Gas Pipeline, What REALTORS Need to Know (and Do)

You have a duty to know this, and disclose this! 

While it’s a long way off, the multi-billion dollar Tennessee Gas Company pipeline expansion project proposes that a high-pressure, 36-inch gas pipeline enter Berkshire County in Richmond, and travel through Lenox, Washington, Dalton, Hinsdale, Windsor and Peru.  There is a separate project seeking to add a 3.8-mile, 36-inch diameter storage loop to one of Sandisfield’s two existing gas lines.  More than a dozen Western Massachusetts communities have passed non-binding resolutions at town meetings opposing a new pipeline.

Homeowners are being contacted to provide consent to survey their land for this potential pipeline.  Many homeowners have resisted and are organizing against the possibly for a pipeline.   The state Department of Public Utilities can overrule homeowners who try to block surveyors.  The company, Tennessee Gas Company LLC, a subsidiary Kinder Morgan, is seeking easements through Massachusetts, starting in NY and ending in Dracut, MA.  for their line.  Depending on the land, typically the final right of way would be 50 feet wide, generally 25 feet on either side of the pipeline. During the construction, a temporary right of way between 100 – 150 feet would be required. Specifics will be discussed with each individual landowner during easement negotiations.

Map from Kinder

Clearly Buyer agents should be aware, when working with buyers in affected communities, about the proposal.  It is difficult to say with certainty where the pipeline will run because everything is “proposed” and sometimes very generally at that.  You can urge your buyers, if concerned, to investigate further, can ask the seller if they that received a request for surveyors to enter the land, etc.  For those landowners seeking to sell their home, Seller’s agents may have a duty to disclose.

According to MAR Legal Counsel:

  • The disclosure issues will be different for each individual property. For a property that has already agreed to an easement, that easement would arguably serve as constructive notice and should be disclosed to any buyer. If the company has accessed the property or requested access to the property to survey it then it would likely be a good idea to disclose that to any buyer before an offer is made.  Keep in mind the Attorney General’s 93A regulation “. . . any person or other legal entity subject to this act, (specifically includes all real estate licensees) who fails to disclose to a buyer or prospective buyer any fact, the disclosure of which may have influenced the buyer or prospective buyer not to enter into the transaction.”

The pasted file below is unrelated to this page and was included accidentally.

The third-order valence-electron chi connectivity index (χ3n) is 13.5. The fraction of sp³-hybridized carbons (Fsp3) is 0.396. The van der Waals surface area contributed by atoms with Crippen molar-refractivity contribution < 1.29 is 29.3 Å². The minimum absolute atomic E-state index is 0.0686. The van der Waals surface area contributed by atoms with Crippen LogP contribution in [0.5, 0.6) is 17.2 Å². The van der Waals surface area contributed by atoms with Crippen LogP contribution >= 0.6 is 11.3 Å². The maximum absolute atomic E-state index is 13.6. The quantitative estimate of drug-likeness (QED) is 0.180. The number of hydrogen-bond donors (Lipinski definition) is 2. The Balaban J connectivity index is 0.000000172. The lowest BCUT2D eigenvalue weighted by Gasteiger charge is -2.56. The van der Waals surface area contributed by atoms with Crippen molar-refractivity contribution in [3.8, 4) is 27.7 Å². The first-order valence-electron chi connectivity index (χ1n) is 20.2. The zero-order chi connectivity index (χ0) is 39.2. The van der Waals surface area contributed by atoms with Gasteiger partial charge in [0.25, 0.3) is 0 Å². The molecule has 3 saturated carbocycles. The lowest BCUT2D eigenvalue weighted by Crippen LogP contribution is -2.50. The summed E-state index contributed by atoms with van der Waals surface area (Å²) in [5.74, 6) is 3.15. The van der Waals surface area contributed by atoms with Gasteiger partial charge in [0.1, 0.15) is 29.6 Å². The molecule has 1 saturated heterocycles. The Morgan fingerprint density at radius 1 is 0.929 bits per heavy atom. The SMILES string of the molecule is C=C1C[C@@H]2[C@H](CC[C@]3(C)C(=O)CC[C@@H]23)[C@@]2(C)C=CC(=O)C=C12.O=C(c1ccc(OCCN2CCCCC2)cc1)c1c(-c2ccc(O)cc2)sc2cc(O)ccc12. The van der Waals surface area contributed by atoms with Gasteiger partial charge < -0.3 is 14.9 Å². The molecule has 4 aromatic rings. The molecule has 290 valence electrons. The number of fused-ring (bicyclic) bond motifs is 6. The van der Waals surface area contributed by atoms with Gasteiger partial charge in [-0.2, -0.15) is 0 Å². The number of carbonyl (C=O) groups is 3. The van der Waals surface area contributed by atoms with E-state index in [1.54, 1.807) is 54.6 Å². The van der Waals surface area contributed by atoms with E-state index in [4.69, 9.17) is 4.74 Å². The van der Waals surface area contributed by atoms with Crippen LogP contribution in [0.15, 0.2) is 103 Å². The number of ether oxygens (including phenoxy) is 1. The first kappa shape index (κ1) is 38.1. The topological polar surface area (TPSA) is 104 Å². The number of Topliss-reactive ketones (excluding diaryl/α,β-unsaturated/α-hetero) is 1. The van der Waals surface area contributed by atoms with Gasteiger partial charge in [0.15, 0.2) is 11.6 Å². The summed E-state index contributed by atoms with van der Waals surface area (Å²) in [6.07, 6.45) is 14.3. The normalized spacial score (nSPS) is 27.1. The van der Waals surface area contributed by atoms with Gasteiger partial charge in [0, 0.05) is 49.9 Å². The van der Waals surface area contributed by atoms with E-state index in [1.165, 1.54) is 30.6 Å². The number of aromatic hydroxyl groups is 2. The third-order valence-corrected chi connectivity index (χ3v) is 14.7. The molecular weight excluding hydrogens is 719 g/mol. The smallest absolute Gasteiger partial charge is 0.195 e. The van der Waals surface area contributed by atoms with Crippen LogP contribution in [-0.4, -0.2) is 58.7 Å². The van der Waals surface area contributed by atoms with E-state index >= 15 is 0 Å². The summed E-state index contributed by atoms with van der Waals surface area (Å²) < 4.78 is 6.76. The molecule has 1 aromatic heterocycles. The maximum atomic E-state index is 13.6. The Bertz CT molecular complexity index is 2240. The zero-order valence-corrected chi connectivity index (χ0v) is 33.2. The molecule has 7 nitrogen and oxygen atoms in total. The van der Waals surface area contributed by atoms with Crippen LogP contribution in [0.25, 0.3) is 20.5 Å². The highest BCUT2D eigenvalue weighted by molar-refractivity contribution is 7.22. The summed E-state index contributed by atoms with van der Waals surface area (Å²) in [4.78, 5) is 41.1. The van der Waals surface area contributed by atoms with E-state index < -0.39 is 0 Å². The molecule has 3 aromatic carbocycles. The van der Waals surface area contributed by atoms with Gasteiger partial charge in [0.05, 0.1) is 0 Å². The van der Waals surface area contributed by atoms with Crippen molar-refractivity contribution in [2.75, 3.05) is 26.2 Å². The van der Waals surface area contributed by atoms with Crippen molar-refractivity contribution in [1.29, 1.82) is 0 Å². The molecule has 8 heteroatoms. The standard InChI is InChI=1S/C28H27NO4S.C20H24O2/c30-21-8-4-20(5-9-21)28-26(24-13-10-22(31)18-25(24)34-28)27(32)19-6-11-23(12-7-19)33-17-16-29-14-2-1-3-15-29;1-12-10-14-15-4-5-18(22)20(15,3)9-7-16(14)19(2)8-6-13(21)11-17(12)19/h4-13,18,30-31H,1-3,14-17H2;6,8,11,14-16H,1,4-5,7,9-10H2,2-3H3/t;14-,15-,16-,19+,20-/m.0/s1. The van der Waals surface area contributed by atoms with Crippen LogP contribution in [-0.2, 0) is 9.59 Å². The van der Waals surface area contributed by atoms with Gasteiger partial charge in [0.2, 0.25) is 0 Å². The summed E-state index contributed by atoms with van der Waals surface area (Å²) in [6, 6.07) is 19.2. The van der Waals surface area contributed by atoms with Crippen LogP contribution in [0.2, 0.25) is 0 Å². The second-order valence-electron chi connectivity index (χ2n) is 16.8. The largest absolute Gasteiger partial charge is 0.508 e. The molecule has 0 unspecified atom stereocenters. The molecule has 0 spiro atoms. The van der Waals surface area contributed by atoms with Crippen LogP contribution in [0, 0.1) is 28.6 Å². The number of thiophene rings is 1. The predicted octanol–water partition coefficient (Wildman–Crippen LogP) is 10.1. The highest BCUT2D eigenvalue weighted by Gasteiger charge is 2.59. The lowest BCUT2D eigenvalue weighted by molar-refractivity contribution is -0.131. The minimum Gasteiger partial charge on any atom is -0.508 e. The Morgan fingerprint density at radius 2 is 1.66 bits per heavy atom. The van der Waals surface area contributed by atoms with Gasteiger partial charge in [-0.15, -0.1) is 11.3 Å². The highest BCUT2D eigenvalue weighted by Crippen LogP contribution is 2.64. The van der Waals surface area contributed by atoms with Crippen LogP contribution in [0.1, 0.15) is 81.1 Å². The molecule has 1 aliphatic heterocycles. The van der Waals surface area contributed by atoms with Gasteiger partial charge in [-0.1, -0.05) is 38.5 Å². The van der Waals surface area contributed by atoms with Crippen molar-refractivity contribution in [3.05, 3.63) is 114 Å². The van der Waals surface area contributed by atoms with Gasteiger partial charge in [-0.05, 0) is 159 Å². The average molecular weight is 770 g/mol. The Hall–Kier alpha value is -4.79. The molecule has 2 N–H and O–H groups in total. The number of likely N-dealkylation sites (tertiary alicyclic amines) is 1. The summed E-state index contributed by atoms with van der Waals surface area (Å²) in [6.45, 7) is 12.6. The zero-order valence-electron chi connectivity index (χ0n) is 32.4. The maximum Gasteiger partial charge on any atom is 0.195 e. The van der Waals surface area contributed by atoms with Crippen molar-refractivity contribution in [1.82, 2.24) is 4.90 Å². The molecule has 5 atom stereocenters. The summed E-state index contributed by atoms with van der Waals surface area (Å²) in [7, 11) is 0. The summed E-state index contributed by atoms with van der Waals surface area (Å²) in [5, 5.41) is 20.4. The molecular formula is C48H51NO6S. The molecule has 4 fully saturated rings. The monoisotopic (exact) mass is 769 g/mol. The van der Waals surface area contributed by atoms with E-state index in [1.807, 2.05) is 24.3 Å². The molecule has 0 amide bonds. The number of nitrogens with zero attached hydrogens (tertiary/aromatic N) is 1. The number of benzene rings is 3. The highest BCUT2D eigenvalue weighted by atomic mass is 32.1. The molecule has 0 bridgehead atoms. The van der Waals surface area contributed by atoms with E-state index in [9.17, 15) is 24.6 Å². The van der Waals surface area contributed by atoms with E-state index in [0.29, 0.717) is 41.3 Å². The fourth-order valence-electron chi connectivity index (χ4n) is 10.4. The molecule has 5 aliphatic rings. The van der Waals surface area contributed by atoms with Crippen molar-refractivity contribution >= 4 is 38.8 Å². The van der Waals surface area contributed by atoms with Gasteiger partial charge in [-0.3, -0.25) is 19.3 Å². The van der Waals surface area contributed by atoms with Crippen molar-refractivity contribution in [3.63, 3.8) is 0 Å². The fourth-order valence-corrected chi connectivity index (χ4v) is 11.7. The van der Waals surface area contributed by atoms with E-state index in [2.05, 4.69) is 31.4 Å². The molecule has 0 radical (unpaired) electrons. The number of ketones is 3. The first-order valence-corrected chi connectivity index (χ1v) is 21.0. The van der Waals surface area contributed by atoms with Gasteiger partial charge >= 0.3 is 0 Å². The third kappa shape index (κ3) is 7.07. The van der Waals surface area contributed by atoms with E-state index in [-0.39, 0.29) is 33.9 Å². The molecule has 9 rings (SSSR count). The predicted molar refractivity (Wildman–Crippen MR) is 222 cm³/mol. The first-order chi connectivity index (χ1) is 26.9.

• Finally, disclosure questions related to properties nearby, but not part of, the pipeline would need to be viewed in light of Massachusetts case law, specifically the Urman v. South Boston Savings Bank case dealing with “off site” defects. Urman held that a broker has a duty to disclose: (1) physical conditions; (2) which are known to a business person (seller or broker), but not known and not readily observable by the buyer; and (3) be sufficiently important that they affect the value or use of the property.  

In Lenox, two pipeline routes under consideration would follow utility corridors through the reservoir area on Lenox Mountain and the adjacent, town-owned Kennedy Park.

According to the chairman of the Sandisfield Board of Selectmen, that additional pipeline will run where two current lines rest, in the state-owned DCR lands of Spectacle Pond and Otis State Forest.  While the pipeline location may not impact land use of current or future residents, the construction process is expected to run through the fall of 2016, impacting conservation land and will include draining over one million gallons of water from Spectacle Pond in order to test the pipe.

On June 27th, the Berkshire Eagle reported that legislators in north-central Massachusetts are encouraging Kinder Morgan to run its proposed natural-gas pipeline along state highways like the Mass Pike, rather than through rural neighborhoods.  No one has yet to know if that is a real possibility or not.

MAR also weighed in on eminent domain:

  • The pipeline company must first obtain a certificate of public convenience and necessity from the Federal Energy Regulatory Commission (FERC) for “the construction or extension of any facilities…for the transportation in interstate commerce of natural gas.” (15USC §717f(c)). A FERC certificate confers on the developer eminent domain authority. (15 USC §717f(h)). The FERC certificate provides a pipeline developer with the authority to secure property rights to lay the pipeline if the developer cannot secure the necessary rights-of-way from landowners through negotiation. I believe that this pipeline is intended to be underground so the company would be seeking easements from property owners. They may seek larger temporary easements for construction and then a smaller permanent easement (50’ or so) once the construction is completed. The easements generally prohibit the erection of buildings and planting of trees so as not to hinder access to pipeline. Eminent domain would be a last resort for the company.  One other note is that the federal Natural Gas Act preempts any state or local law that would obstruct the federal law (siting or zoning…).

Stay tuned as more information becomes available.  If you have information on this topic, please keep us up-to-date as well.  Simply e-mail any news to  Many thanks!